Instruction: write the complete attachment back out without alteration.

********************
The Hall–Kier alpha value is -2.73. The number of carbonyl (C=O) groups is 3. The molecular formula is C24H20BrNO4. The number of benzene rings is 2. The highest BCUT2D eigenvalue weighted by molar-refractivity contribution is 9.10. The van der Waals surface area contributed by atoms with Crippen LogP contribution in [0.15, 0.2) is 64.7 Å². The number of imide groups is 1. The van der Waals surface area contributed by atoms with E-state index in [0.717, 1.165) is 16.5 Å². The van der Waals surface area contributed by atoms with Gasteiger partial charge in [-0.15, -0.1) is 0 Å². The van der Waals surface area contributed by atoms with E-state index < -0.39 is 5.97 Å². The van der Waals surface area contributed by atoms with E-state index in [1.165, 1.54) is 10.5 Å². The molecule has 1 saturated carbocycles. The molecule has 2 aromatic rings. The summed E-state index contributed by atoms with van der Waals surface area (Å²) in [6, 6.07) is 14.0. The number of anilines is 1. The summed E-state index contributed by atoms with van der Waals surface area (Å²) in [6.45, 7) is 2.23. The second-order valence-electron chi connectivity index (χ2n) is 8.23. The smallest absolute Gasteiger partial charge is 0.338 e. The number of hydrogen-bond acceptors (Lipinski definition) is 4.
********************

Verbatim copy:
The Hall–Kier alpha value is -2.73. The number of carbonyl (C=O) groups is 3. The molecular formula is C24H20BrNO4. The number of benzene rings is 2. The highest BCUT2D eigenvalue weighted by molar-refractivity contribution is 9.10. The van der Waals surface area contributed by atoms with Crippen LogP contribution in [0.15, 0.2) is 64.7 Å². The number of imide groups is 1. The van der Waals surface area contributed by atoms with E-state index in [0.717, 1.165) is 16.5 Å². The van der Waals surface area contributed by atoms with Gasteiger partial charge in [-0.15, -0.1) is 0 Å². The van der Waals surface area contributed by atoms with E-state index < -0.39 is 5.97 Å². The van der Waals surface area contributed by atoms with E-state index in [1.165, 1.54) is 10.5 Å². The molecule has 1 saturated carbocycles. The molecule has 2 aromatic rings. The summed E-state index contributed by atoms with van der Waals surface area (Å²) in [6, 6.07) is 14.0. The number of anilines is 1. The summed E-state index contributed by atoms with van der Waals surface area (Å²) in [6.45, 7) is 2.23. The second-order valence-electron chi connectivity index (χ2n) is 8.23. The smallest absolute Gasteiger partial charge is 0.338 e. The number of hydrogen-bond acceptors (Lipinski definition) is 4.